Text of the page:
How are silver sales going in your store? Can you imagine the price? When I started the price was $4.12 an ounce. We probably won’t see that price again.
      Since I come to AZ sometimes, if you ever want a soldering workshop, tips and trick, please let me know. i think it would be great fun.
      Thanks for your comment, and feel free to print out the post and give it to your customers.
      Hugs-
      Lexi

  9. Hello. Thanks for this article. I want to make some some super pickle, does it mater what kind of hydrogen peroxide I use? Will something from the drugstore work? Thanks!

    • Hi–I’m so sorry, I haven’t been able to get into WordPress for some time. Computers ARG! Anyway, you probably have your answer by now, but yes any hydrogen peroxide will work. I apologize I was so late in answering your question.
      Lexi

  10. […] you want to know what pickle is, I’ll refer you to Lexi’s blog where she discusses that in depth.  Since Lexi covers the details about the pickle solution in […]

  11. Thank you for this article, it was very helpful! But I have a few questions. I’m interested in making my own sterling silver headpins and with a little research I found out that you need pickle and a tumbler to remover the fire scale. I read that the pickle leaves behind a white residue that can only be taken off by a tumbler or lots of polishing with emery cloth. Is this true? Do all pickles leave a white film that are hard to be taken off? Is there any way to easily and cheaply remove the fire scale? Thanks so much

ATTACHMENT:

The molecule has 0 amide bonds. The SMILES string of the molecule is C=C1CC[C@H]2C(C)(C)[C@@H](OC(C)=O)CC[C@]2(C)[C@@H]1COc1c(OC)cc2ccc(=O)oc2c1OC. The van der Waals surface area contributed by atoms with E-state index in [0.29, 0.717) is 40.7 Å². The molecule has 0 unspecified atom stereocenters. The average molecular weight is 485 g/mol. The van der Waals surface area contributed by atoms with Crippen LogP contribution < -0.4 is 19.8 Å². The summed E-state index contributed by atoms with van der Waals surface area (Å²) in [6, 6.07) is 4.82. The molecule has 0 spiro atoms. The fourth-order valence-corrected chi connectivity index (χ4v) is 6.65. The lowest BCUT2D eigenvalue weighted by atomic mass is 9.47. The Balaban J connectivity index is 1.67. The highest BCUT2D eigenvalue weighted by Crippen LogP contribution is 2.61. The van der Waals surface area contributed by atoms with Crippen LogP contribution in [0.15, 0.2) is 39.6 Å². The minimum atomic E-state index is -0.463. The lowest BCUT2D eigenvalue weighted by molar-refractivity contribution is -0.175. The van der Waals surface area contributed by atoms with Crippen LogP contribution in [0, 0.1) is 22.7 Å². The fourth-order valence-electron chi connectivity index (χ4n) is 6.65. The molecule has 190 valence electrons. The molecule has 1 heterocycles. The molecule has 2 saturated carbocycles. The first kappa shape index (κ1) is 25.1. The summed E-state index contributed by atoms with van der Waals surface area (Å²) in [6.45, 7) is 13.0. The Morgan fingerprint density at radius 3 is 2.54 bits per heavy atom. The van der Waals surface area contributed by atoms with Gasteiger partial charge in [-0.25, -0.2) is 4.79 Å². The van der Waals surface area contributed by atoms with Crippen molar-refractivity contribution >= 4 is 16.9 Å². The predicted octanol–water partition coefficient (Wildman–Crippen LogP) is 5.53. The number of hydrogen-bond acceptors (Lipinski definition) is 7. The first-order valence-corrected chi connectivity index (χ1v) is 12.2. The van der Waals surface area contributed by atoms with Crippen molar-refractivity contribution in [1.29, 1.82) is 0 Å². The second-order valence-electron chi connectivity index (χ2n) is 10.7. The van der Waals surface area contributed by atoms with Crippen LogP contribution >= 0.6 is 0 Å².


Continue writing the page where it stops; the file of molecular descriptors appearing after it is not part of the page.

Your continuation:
-aimee

  12. Hi Aimee- Since I was having so much trouble with my computer, and of course it was the computer, it couldn’t possibly be me :-0
    I answered you by email. Please let me know if you got it and if you have any more questions.
    Lexi

    • Hello, I’m hunting high and low trying to find the exact same answer Aimee asked about removing the white film on silver after pickling. Unfortunately you emailed her the answer, so I hope you could post/email me the same info? I’m doing the vinegar w/salt method and it pickles very nicely, but the 2 silver pieces are already highly polished prior to the one-joint soldering and pickling, so I’m hoping there is a liquid solution(?) or something that will just remove that film, exposing the polished silver below… (fingers crossed)

  13. Is it safe and effective to add a percentageof muriatic acid to a Sparex solution?

    • Hi George–I am not a chemist, but I cannot think this would be good. My resident chemist is out of the country right now, but I will ask him when he gets home. But I don’t use Sparex. There are better pickles on the market, in my humble opinion. Why would you want to combine the two anyway?
      Lexi

  14. Hi again, Lexi: Noticed the comment about muriactic acid. I agree, why would you want to use it or add it to sparex or any other pickle? Muriactic acid was used to solder galvanized iron sheet metal. Back in the day before modern aluminum roof gutter they were made of galvanized iron, sold preformed to tin smiths who joined them by using rivets and the soldering the seam shut so it wouldn’t leak. We used muriatic acid as FLUX (tamed down a bit), to cut through the gavanization and big heavy one and two pound soldering irons heated in a small gas furnace, and 50-50 lead/tin solder. Very sharp smelling job. Back then we didn’t know much about safety and what we were breathing was bad for the lungs. Muriatic is another name for hydrochloric acid. Knowing that should be enough warning NOT to use it.